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That 19 weeks was a basic general traction course incorporating 47s as 'core' traction, not the length of time it took to learn 47s.
 

6Gman

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No limits. I suspect the record for most traction is Northern at Leeds, which I believe is something along the lines of 142,144,150/1,150/2 (AFAIK they're treated as two different trains), 153, (not sure if still current on 155 or 156?), 158, 170, 195, 321/322 (I'm assuming these are treated as one traction?), 331, 333.

Plenty of places around the country where drivers and guards only sign one traction of course.
When my father was driving at Crewe (1966-77) he signed:

Diesel locos: 08, 24, 25, 40, 47, 50
Electric locos: 81-87
Diesel units: Blue Square
Electric units: Class 304

And steam ... :D
 

Llama

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Nowadays all the blue square DMUs would be counted separately on a traction card.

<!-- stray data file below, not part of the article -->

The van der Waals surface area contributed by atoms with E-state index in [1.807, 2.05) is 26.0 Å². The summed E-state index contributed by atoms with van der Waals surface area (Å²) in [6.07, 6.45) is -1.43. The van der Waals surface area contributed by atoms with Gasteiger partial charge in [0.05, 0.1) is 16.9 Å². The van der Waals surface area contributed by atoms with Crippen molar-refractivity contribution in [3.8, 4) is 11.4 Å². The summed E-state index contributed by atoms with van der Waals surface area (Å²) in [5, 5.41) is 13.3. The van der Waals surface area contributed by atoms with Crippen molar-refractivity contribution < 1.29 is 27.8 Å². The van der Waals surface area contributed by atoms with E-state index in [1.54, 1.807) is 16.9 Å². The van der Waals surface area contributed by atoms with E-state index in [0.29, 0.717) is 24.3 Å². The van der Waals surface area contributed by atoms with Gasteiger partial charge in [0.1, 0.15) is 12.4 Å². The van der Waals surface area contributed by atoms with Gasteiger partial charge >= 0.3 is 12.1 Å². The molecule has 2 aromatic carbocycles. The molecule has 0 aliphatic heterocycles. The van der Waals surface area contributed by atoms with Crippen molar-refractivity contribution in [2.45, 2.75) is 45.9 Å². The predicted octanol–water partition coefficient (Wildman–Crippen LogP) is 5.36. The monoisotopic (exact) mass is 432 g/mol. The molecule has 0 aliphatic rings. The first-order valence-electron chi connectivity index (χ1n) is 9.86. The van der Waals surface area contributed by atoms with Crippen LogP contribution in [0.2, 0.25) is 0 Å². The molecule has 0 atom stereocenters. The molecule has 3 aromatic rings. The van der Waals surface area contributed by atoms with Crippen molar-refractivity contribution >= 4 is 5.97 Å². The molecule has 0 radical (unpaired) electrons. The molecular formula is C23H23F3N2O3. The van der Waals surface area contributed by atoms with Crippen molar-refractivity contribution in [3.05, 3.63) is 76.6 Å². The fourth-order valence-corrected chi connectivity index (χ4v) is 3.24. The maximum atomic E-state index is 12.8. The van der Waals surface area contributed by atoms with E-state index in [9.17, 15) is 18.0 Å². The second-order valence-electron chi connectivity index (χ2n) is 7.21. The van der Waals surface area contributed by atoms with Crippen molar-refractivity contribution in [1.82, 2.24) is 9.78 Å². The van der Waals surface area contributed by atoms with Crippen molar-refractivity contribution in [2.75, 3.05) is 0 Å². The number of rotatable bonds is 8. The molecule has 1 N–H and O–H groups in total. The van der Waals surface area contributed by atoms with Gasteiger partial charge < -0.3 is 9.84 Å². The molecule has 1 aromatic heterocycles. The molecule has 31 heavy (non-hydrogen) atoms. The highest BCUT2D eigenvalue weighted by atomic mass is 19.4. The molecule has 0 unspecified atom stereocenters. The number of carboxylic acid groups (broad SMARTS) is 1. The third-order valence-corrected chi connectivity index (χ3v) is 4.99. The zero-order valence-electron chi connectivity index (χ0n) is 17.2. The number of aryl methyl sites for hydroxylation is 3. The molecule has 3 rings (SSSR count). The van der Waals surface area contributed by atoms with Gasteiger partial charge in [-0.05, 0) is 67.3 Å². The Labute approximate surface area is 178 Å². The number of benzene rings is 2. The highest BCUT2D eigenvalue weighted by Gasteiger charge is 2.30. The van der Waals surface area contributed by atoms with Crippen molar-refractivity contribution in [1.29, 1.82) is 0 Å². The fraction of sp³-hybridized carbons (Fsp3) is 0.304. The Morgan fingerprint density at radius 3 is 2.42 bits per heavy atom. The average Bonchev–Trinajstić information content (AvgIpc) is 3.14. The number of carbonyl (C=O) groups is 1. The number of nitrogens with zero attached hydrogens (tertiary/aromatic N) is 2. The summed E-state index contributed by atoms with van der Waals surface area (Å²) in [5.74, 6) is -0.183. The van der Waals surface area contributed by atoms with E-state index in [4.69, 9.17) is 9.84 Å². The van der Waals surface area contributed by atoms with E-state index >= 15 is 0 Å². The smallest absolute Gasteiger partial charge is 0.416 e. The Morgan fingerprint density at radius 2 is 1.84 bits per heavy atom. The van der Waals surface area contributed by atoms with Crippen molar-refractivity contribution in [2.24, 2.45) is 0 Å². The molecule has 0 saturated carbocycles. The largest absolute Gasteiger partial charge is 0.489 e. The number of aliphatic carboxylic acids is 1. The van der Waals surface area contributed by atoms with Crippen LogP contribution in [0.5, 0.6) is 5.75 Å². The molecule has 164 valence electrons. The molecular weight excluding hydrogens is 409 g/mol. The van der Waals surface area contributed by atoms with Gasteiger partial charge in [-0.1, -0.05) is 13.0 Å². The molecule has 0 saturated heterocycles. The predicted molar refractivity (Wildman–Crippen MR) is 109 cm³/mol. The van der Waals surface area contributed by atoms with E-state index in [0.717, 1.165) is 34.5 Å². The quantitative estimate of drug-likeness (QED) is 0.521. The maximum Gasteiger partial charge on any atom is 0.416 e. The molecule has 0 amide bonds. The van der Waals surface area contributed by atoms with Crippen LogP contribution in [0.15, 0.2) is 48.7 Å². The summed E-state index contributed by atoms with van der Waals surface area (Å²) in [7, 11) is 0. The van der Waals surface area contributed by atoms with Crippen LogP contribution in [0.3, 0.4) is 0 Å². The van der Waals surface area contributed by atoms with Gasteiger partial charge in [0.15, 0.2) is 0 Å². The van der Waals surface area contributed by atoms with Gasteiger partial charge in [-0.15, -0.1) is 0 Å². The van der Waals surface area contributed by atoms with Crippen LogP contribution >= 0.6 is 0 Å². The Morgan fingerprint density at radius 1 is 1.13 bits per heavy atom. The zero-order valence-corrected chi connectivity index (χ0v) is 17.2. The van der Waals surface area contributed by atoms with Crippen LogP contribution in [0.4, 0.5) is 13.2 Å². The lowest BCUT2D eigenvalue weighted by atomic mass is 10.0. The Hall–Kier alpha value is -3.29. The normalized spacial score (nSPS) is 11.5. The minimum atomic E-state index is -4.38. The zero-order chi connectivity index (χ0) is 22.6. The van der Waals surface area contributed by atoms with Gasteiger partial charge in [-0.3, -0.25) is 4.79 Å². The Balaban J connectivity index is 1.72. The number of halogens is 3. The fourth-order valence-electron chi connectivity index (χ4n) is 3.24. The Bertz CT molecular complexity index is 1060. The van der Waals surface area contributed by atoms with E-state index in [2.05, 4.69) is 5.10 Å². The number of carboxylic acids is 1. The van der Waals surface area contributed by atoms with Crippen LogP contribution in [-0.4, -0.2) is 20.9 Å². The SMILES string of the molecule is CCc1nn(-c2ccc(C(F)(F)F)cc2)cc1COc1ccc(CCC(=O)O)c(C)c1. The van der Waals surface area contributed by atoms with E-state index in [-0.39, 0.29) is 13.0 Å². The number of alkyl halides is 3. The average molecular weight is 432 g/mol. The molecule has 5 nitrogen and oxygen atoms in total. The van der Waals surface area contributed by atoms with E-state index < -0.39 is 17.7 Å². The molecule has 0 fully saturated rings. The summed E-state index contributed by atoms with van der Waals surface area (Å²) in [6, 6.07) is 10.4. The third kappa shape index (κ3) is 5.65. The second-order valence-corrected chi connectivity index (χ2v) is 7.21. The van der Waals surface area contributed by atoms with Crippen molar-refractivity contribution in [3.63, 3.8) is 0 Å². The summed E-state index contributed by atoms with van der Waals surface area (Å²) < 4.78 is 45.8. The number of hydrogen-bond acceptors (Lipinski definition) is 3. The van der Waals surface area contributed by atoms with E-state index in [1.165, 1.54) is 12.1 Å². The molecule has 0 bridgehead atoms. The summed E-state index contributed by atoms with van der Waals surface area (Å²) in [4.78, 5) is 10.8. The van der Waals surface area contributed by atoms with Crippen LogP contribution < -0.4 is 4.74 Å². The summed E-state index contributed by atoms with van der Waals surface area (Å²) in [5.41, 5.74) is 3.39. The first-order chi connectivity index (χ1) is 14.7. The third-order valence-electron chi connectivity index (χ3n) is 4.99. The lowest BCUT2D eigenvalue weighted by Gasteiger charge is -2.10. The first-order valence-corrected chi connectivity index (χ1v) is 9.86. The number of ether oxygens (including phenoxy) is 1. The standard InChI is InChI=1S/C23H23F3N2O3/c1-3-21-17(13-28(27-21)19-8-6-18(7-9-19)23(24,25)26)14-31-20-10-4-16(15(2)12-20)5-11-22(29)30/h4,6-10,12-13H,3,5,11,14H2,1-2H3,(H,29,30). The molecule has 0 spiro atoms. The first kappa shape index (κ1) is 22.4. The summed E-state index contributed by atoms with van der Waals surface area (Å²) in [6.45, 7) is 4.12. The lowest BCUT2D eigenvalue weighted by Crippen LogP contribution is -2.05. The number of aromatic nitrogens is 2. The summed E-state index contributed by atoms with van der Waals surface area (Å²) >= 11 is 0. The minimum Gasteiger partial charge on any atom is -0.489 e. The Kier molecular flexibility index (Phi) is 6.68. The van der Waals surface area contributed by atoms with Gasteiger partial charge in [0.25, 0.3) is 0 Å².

150/1 to /2s (or vice versa) only need a brief, they're the same units with a dozen or so relevant differences.

321s and 322s are separate classes of unit.
 

Kneedown

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Is there a limit to how many types of traction a driver can sign for at any one time?

I think in aviation, commercial pilots are not allowed to be current on more than one type at a time, but obviously there's quite a practical difference between aviation and rail transport.
No limits as far as i'm aware. Pre privatisation I had 13 classes on my traction card (08, 09, 20, 31, 37, 47, 56, 58, 60, 150, 153, 156, 158)

These days it's just 5 (153, 156, 158, 222, HST)
 

Neptune